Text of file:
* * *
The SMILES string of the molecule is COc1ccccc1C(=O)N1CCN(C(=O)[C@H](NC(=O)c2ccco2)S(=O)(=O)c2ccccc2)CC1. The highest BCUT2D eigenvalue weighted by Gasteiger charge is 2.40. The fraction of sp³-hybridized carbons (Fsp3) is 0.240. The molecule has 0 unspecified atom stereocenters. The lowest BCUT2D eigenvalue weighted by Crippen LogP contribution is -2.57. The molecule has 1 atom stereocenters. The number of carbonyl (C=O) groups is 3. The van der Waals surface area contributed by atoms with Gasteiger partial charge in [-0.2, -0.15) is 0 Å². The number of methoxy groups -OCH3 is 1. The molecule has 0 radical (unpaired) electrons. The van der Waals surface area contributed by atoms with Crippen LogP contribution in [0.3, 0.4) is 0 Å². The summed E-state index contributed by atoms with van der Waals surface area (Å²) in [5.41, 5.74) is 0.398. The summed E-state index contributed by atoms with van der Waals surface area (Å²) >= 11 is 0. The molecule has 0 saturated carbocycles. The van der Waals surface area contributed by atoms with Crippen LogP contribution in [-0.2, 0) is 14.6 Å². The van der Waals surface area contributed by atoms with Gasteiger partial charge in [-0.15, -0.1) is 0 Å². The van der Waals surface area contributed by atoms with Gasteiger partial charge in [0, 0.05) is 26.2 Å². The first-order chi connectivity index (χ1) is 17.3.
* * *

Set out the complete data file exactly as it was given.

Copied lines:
The SMILES string of the molecule is COc1ccccc1C(=O)N1CCN(C(=O)[C@H](NC(=O)c2ccco2)S(=O)(=O)c2ccccc2)CC1. The highest BCUT2D eigenvalue weighted by Gasteiger charge is 2.40. The fraction of sp³-hybridized carbons (Fsp3) is 0.240. The molecule has 0 unspecified atom stereocenters. The lowest BCUT2D eigenvalue weighted by Crippen LogP contribution is -2.57. The molecule has 1 atom stereocenters. The number of carbonyl (C=O) groups is 3. The van der Waals surface area contributed by atoms with Gasteiger partial charge in [-0.2, -0.15) is 0 Å². The number of methoxy groups -OCH3 is 1. The molecule has 0 radical (unpaired) electrons. The van der Waals surface area contributed by atoms with Crippen LogP contribution in [0.3, 0.4) is 0 Å². The summed E-state index contributed by atoms with van der Waals surface area (Å²) in [5.41, 5.74) is 0.398. The summed E-state index contributed by atoms with van der Waals surface area (Å²) >= 11 is 0. The molecule has 0 saturated carbocycles. The van der Waals surface area contributed by atoms with Crippen LogP contribution in [-0.2, 0) is 14.6 Å². The van der Waals surface area contributed by atoms with Gasteiger partial charge in [-0.15, -0.1) is 0 Å². The van der Waals surface area contributed by atoms with Gasteiger partial charge in [0, 0.05) is 26.2 Å². The first-order chi connectivity index (χ1) is 17.3.